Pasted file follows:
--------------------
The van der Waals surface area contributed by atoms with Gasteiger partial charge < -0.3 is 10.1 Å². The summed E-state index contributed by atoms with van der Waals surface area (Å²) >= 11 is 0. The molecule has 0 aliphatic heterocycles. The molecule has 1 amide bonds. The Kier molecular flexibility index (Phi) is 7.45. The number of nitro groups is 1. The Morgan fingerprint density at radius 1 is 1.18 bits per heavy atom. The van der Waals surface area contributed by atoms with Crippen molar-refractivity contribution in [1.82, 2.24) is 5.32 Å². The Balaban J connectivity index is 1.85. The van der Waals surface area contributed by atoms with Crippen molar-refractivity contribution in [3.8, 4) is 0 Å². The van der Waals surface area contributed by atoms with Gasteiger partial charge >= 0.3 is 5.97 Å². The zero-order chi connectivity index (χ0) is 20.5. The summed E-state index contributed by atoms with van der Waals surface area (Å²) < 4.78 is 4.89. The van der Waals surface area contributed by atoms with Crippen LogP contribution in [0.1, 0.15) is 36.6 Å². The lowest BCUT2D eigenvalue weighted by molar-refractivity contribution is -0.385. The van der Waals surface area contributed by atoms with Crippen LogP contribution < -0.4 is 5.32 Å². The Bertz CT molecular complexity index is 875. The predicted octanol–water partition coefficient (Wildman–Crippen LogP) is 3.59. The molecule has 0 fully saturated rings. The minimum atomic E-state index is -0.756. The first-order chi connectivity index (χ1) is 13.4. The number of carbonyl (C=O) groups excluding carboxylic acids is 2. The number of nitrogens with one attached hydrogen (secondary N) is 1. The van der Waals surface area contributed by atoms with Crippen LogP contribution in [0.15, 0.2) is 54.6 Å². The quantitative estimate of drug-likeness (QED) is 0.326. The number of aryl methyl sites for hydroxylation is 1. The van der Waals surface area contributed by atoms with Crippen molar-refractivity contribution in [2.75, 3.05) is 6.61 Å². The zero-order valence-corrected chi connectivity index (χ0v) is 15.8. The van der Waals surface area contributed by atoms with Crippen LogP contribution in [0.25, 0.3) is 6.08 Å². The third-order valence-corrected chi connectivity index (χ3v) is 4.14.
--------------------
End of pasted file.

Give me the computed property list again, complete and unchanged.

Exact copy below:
The van der Waals surface area contributed by atoms with Gasteiger partial charge < -0.3 is 10.1 Å². The summed E-state index contributed by atoms with van der Waals surface area (Å²) >= 11 is 0. The molecule has 0 aliphatic heterocycles. The molecule has 1 amide bonds. The Kier molecular flexibility index (Phi) is 7.45. The number of nitro groups is 1. The Morgan fingerprint density at radius 1 is 1.18 bits per heavy atom. The van der Waals surface area contributed by atoms with Crippen molar-refractivity contribution in [1.82, 2.24) is 5.32 Å². The Balaban J connectivity index is 1.85. The van der Waals surface area contributed by atoms with Crippen molar-refractivity contribution in [3.8, 4) is 0 Å². The van der Waals surface area contributed by atoms with Gasteiger partial charge >= 0.3 is 5.97 Å². The zero-order chi connectivity index (χ0) is 20.5. The summed E-state index contributed by atoms with van der Waals surface area (Å²) < 4.78 is 4.89. The van der Waals surface area contributed by atoms with Crippen LogP contribution in [0.1, 0.15) is 36.6 Å². The lowest BCUT2D eigenvalue weighted by molar-refractivity contribution is -0.385. The van der Waals surface area contributed by atoms with Crippen LogP contribution < -0.4 is 5.32 Å². The Bertz CT molecular complexity index is 875. The predicted octanol–water partition coefficient (Wildman–Crippen LogP) is 3.59. The molecule has 0 fully saturated rings. The minimum atomic E-state index is -0.756. The first-order chi connectivity index (χ1) is 13.4. The number of carbonyl (C=O) groups excluding carboxylic acids is 2. The number of nitrogens with one attached hydrogen (secondary N) is 1. The van der Waals surface area contributed by atoms with Crippen LogP contribution in [0.15, 0.2) is 54.6 Å². The quantitative estimate of drug-likeness (QED) is 0.326. The number of aryl methyl sites for hydroxylation is 1. The van der Waals surface area contributed by atoms with Crippen molar-refractivity contribution in [2.75, 3.05) is 6.61 Å². The zero-order valence-corrected chi connectivity index (χ0v) is 15.8. The van der Waals surface area contributed by atoms with Crippen LogP contribution in [0.25, 0.3) is 6.08 Å². The third-order valence-corrected chi connectivity index (χ3v) is 4.14.